[Athen] Recommendations for "Human Voice" Textbook Reader
JElmer at vcccd.edu
Thu Mar 26 12:51:13 PDT 2015
And, of course, Learning Ally books are real people, if the materials you need are available from them.
From: athen-list [mailto:athen-list-bounces at mailman13.u.washington.edu] On Behalf Of Paul E. Paire
Sent: Thursday, March 26, 2015 12:47 PM
To: Access Technology Higher Education Network
Subject: Re: [Athen] Recommendations for "Human Voice" Textbook Reader
If you can get the textbooks in text format and just need to have usable audio generated, then you may want to look at Wizzard Wavefile Factory<http://www.wizzardsoftware.com/wizzard_wavefile_factory.php>. From their website:
The Wizzard Wavefile Factory for Windows is powered by AT&T Natural Voices award-winning text to speech (TTS) technology. Believed by many to be the most natural sounding TTS available, this "easy to use "application provides a simple user interface to generate audio files from text provided via keyboard input or from document files.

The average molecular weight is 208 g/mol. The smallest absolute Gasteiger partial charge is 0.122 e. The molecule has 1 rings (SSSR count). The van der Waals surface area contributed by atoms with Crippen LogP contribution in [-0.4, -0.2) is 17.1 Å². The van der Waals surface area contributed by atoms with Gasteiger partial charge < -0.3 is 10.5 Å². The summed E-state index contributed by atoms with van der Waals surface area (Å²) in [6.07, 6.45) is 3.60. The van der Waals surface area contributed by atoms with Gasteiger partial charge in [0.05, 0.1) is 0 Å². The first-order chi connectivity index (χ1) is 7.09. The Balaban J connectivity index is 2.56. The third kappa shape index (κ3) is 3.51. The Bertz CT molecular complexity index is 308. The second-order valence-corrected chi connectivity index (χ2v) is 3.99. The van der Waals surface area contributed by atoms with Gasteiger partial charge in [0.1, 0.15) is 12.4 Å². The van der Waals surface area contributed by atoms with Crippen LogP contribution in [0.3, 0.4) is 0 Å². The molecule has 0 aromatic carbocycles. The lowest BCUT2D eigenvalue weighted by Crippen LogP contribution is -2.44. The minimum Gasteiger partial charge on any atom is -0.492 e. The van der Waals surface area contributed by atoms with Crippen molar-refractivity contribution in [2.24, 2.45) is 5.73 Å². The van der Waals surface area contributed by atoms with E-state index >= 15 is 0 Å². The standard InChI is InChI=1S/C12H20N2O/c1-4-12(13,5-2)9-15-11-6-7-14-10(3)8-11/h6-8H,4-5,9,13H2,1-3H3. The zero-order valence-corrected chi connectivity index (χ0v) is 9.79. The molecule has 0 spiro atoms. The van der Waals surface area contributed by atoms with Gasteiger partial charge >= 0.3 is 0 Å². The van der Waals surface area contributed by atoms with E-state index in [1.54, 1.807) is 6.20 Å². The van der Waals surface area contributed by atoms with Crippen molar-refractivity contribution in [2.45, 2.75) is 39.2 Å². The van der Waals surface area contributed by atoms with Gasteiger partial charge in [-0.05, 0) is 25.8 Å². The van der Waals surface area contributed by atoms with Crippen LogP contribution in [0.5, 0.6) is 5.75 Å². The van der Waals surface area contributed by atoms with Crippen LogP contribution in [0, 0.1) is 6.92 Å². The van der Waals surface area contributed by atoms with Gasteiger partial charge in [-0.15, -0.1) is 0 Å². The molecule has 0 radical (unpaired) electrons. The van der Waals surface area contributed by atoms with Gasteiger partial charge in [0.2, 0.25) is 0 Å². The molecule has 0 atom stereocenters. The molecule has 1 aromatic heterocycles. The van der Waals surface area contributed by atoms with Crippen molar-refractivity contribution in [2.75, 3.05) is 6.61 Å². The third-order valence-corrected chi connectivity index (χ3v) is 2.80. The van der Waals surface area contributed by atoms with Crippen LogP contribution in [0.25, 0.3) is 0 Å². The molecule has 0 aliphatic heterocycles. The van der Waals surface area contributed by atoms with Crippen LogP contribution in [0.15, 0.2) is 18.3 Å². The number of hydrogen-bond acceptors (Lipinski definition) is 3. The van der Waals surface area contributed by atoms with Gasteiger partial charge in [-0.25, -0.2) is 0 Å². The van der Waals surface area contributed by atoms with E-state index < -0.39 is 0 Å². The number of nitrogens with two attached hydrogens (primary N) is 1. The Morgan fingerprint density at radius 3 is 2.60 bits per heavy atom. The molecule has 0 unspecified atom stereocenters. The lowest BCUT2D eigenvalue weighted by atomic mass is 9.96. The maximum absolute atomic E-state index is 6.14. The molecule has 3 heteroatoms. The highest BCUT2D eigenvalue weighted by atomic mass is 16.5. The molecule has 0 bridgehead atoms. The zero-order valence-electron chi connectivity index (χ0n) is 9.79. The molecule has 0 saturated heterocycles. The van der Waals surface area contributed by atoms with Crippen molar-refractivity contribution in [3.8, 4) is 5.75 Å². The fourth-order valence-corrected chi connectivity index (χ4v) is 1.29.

If you want to see if the voices work for the student, you can test it on their Voice Samples page<http://www.wizzardsoftware.com/voice-technologies-wavefile-demo.php>.
From: athen-list [mailto:athen-list-bounces at mailman13.u.washington.edu] On Behalf Of Yurkovich, Cynthia Ann
Sent: Thursday, March 26, 2015 1:35 PM
To: athen-list at u.washington.edu<mailto:athen-list at u.washington.edu>
Subject: [Athen] Recommendations for "Human Voice" Textbook Reader
Does anyone in the group have suggestions for alternate format production of textbooks using a "human voice"? We have a student with an auditory processing disability and is struggling with the voices offered on Kurzweil (she has tried them all). Other than having someone read the book and record it, are there other technologies or solutions I can look at?
Alternate Format Coordinator
University of Delaware
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